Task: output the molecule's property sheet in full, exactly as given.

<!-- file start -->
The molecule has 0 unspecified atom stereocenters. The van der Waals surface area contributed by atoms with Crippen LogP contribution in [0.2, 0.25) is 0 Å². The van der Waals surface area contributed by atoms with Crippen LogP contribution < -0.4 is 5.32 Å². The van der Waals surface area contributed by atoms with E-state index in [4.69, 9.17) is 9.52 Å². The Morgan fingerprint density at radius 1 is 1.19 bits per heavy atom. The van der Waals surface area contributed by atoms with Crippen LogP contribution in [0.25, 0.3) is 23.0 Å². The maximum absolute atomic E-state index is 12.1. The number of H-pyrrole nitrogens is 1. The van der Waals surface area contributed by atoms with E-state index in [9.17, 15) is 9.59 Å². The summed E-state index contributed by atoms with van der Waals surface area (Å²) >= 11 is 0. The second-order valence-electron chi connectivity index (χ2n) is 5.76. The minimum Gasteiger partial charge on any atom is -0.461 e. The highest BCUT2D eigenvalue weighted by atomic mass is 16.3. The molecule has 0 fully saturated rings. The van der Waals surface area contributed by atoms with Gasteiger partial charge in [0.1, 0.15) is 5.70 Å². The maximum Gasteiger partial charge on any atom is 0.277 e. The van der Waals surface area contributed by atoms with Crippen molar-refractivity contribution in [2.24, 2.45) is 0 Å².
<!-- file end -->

The molecule has 0 unspecified atom stereocenters. The van der Waals surface area contributed by atoms with Crippen LogP contribution in [0.2, 0.25) is 0 Å². The van der Waals surface area contributed by atoms with Crippen LogP contribution < -0.4 is 5.32 Å². The van der Waals surface area contributed by atoms with E-state index in [4.69, 9.17) is 9.52 Å². The Morgan fingerprint density at radius 1 is 1.19 bits per heavy atom. The van der Waals surface area contributed by atoms with Crippen LogP contribution in [0.25, 0.3) is 23.0 Å². The maximum absolute atomic E-state index is 12.1. The number of H-pyrrole nitrogens is 1. The van der Waals surface area contributed by atoms with E-state index in [9.17, 15) is 9.59 Å². The summed E-state index contributed by atoms with van der Waals surface area (Å²) >= 11 is 0. The second-order valence-electron chi connectivity index (χ2n) is 5.76. The minimum Gasteiger partial charge on any atom is -0.461 e. The highest BCUT2D eigenvalue weighted by atomic mass is 16.3. The molecule has 0 fully saturated rings. The van der Waals surface area contributed by atoms with Gasteiger partial charge in [0.1, 0.15) is 5.70 Å². The maximum Gasteiger partial charge on any atom is 0.277 e. The van der Waals surface area contributed by atoms with Crippen molar-refractivity contribution in [2.24, 2.45) is 0 Å².